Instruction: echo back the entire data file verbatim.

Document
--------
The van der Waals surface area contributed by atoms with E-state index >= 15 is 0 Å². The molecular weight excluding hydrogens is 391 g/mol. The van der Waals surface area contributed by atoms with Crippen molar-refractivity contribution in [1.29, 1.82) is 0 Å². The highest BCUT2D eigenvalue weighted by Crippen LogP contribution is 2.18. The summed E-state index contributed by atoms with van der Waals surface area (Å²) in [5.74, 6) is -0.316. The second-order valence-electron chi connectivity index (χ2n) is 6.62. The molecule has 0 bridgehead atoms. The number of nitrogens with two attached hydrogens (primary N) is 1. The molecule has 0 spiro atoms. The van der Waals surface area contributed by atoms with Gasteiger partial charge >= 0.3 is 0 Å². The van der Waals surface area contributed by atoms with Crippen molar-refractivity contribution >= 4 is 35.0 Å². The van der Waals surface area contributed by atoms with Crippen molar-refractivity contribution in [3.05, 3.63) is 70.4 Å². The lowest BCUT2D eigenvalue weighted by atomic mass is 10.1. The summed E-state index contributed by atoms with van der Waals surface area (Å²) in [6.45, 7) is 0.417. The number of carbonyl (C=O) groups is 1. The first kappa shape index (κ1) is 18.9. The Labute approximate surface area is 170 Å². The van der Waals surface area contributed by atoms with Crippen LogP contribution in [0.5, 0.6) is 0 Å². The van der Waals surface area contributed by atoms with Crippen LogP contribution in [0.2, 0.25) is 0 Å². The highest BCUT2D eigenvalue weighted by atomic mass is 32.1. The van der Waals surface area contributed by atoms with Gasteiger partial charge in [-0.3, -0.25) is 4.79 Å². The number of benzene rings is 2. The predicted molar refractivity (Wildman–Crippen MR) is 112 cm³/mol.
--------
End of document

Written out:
The van der Waals surface area contributed by atoms with E-state index >= 15 is 0 Å². The molecular weight excluding hydrogens is 391 g/mol. The van der Waals surface area contributed by atoms with Crippen molar-refractivity contribution in [1.29, 1.82) is 0 Å². The highest BCUT2D eigenvalue weighted by Crippen LogP contribution is 2.18. The summed E-state index contributed by atoms with van der Waals surface area (Å²) in [5.74, 6) is -0.316. The second-order valence-electron chi connectivity index (χ2n) is 6.62. The molecule has 0 bridgehead atoms. The number of nitrogens with two attached hydrogens (primary N) is 1. The molecule has 0 spiro atoms. The van der Waals surface area contributed by atoms with Gasteiger partial charge >= 0.3 is 0 Å². The van der Waals surface area contributed by atoms with Crippen molar-refractivity contribution >= 4 is 35.0 Å². The van der Waals surface area contributed by atoms with Crippen molar-refractivity contribution in [3.05, 3.63) is 70.4 Å². The lowest BCUT2D eigenvalue weighted by atomic mass is 10.1. The summed E-state index contributed by atoms with van der Waals surface area (Å²) in [6.45, 7) is 0.417. The number of carbonyl (C=O) groups is 1. The first kappa shape index (κ1) is 18.9. The Labute approximate surface area is 170 Å². The van der Waals surface area contributed by atoms with Crippen LogP contribution in [0.5, 0.6) is 0 Å². The van der Waals surface area contributed by atoms with Crippen LogP contribution in [0.2, 0.25) is 0 Å². The highest BCUT2D eigenvalue weighted by atomic mass is 32.1. The van der Waals surface area contributed by atoms with Gasteiger partial charge in [-0.3, -0.25) is 4.79 Å². The number of benzene rings is 2. The predicted molar refractivity (Wildman–Crippen MR) is 112 cm³/mol.